Scottish Post Office directories

About the directories

The publishers

The earliest of our directories were compiled and issued by private publishers such as John Tait for Glasgow or Peter Williamson for Edinburgh. Such publishers would often gather information through their work in registry offices, housing agencies, the police, or print houses.

For smaller towns and more rural areas, the directories continued to be published privately way into the 19th and sometimes even the 20th century.

However, for larger towns and cities they would soon be published by the Post Office, with the first volume for Edinburgh being issued in 1805 and for Glasgow in 1828.

By the late 19th century the Post Office became the major publisher and the directories are nowadays generally referred to as Post Office directories, whether issued by the Post Office or private publishers.

The Post Office usually collected the information for the directories through its letter carriers, who issued forms to be filled in when they delivered the mail.

Who was included

The directories' coverage of people varies strongly between the different publishers and local areas.

Most of the directories up until the mid 19th century would only include the principal inhabitants of a location, leaving the poor in particular unmentioned.

Women rarely featured in the lists, as usually only the head of a household would be recorded.

In addition, people usually had to pay a small fee to be recorded in the directories. While the gentry, clergy, major tradesman, manufacturers, shop owners and other professionals are likely listed, their employees or small traders and craftsmen are often omitted. Laborers and servants are hardly recorded at all.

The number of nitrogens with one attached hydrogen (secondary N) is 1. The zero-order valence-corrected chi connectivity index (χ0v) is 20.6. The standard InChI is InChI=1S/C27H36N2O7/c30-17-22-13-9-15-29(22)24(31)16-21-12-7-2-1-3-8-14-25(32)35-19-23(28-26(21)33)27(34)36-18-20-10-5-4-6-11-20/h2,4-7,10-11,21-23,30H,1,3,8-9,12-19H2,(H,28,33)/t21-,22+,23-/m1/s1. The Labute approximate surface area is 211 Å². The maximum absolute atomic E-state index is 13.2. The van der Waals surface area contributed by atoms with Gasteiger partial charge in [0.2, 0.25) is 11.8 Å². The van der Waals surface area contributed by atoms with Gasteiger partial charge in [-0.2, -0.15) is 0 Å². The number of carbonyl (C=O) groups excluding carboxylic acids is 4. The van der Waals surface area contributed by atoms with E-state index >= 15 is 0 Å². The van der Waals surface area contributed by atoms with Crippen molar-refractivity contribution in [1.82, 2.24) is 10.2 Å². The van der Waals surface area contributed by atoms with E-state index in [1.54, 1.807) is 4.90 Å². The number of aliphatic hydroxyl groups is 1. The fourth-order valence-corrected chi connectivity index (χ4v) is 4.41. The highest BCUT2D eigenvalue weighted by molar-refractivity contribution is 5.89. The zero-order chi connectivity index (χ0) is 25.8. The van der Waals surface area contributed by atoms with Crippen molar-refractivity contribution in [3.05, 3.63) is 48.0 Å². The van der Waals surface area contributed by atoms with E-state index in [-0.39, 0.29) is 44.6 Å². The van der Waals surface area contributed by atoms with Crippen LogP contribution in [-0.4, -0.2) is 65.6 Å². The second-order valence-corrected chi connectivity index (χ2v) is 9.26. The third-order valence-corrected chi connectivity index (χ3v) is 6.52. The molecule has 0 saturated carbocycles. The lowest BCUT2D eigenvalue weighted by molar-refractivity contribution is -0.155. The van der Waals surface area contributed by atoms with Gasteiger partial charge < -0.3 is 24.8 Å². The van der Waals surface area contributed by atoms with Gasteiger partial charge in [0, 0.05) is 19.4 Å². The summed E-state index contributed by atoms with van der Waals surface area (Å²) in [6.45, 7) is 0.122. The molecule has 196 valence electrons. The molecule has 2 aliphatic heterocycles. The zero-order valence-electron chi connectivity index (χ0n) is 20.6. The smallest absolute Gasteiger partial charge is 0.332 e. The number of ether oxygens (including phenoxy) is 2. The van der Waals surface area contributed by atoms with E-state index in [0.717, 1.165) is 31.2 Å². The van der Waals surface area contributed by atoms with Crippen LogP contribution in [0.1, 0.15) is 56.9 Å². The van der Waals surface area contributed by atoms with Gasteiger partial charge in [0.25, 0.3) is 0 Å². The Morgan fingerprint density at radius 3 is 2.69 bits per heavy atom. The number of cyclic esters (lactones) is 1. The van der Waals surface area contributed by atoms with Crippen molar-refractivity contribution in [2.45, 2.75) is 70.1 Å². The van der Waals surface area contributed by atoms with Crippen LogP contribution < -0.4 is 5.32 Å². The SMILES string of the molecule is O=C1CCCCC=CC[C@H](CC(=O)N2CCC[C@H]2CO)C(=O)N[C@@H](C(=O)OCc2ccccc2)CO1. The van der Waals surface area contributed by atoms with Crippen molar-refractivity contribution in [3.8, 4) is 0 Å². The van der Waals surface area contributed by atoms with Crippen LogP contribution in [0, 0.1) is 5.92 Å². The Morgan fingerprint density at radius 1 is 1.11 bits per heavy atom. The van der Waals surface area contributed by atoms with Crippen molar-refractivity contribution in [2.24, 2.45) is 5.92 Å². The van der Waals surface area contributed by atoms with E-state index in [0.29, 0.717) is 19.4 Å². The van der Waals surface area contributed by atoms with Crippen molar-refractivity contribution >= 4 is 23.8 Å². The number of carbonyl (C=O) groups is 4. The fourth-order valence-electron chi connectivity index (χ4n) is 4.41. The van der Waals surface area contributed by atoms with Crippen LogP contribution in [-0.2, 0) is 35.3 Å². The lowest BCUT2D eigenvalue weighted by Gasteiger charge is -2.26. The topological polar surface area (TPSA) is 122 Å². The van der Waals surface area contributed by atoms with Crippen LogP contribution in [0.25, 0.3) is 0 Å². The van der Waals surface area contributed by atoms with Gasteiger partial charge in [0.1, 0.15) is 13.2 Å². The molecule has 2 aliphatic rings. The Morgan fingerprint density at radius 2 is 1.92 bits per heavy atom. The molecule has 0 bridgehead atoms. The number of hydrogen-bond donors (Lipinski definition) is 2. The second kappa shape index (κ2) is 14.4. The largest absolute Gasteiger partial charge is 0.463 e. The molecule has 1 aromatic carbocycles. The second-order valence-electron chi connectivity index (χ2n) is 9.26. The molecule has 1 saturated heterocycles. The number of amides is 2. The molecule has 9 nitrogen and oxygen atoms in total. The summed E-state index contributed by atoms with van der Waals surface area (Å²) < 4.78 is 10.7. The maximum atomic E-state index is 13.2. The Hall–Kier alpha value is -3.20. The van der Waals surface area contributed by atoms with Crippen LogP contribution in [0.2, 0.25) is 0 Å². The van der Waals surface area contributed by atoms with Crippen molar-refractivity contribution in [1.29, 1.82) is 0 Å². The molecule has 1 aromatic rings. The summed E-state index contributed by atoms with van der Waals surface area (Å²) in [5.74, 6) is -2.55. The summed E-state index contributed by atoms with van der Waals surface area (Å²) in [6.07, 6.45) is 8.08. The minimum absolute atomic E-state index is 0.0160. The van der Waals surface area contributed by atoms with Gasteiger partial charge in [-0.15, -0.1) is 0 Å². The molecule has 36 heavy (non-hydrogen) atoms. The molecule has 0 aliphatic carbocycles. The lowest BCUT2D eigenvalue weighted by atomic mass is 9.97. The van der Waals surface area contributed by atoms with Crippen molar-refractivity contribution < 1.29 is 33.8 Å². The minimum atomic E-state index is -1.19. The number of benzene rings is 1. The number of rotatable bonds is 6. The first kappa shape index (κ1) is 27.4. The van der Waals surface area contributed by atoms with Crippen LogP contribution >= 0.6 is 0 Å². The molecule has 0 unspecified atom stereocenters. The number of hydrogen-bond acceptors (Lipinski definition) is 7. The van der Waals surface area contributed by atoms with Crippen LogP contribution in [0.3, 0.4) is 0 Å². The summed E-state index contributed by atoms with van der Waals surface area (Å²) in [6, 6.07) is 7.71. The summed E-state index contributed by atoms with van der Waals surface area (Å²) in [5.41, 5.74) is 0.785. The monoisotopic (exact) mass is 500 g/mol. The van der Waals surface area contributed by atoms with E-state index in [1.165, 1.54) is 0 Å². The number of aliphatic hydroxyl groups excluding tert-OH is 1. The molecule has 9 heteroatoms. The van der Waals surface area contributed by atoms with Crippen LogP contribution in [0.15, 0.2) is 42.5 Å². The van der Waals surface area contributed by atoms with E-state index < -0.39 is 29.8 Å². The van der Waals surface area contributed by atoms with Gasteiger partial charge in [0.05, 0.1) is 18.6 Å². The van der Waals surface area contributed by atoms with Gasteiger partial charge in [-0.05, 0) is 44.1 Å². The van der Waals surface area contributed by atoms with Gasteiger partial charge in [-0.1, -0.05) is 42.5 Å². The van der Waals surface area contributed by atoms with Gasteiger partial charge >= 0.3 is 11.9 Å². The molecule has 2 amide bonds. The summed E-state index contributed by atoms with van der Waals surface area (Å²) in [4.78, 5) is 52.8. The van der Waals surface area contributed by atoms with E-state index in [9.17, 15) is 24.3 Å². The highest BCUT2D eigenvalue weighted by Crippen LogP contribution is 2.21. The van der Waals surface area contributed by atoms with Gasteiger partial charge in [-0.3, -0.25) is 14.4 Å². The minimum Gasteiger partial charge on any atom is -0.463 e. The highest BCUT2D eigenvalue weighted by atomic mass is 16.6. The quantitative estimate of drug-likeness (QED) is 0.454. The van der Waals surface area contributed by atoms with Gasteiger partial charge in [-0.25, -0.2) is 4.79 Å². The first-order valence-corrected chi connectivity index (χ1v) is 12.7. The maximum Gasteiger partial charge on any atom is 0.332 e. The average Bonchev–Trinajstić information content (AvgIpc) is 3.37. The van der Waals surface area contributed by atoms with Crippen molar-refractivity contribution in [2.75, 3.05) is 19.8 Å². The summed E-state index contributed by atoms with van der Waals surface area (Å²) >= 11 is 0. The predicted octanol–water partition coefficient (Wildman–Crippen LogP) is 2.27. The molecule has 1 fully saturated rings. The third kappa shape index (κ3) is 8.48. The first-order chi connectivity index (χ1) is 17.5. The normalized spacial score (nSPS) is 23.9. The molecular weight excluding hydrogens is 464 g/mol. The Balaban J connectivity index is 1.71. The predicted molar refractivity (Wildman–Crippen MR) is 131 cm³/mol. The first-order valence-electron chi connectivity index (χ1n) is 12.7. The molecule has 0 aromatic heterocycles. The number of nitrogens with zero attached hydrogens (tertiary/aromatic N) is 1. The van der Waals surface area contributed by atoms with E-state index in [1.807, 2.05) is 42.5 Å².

There are exceptions, however — for example the extensive lists of farmers for Perthshire or female householders for Forfar.

Geographical coverage

While the early directories were only issued for a few major towns, by the mid-1800s they covered almost all Scotland. They not only listed towns and their suburbs, but also reached further into the counties.

Towards the end of the 19th century, publishers such as Isaac Slater started to produce national directories, including all Scotland in one book.

However, most of those volumes concentrated on alphabetical lists of businesses only, and did not include a general or street directory.

Alphabetical lists

The main characteristic of the directories is their general directory — an alphabetical list of a place's residents by their surname.

This makes it very easy to search for people without having to know where exactly they lived. In many cases these lists also record information on each person's profession and address.

In addition, most of the directories published after 1850 or so — and especially those for larger towns and cities — list people alphabetically by their address and profession. These street directories and trade directories are of immense help researching professions or the development of streets and their occupational structures without having to know individuals' names.

To a large extent, the general, street and trade directories include entries for the same people, simply arranged differently. You can therefore use them for cross-referenced research, starting with broad information before going into detail or vice versa.

If, for example, the general directory revealed that an individual was a hat maker, you could use the trade directory to identify how many other hat makers were registered at the same time. The street directory would also show which other professionals worked or lived in the same street as the hat maker you found in the general directory.

Other content

Over time, information vital to the local community was included in the directories along with a street directory and trade directory.

Varying from smaller communities to large cities, this information could be lists, descriptions and statistical details within some or all of the following:

Not always up-to-date

When searching the directories, bear in mind that, depending on the publisher and time, some publications might have drawn their information from previous years or other publications. This increased the risk of not always giving the most accurate or up-to-date picture.

As well as this, the information was gathered over several months, and residents might well have moved, changed their business or died by the time the directory was printed.

Most directories published by the Post Office contain short notice addenda, errata or corrigenda to try to overcome this problem.

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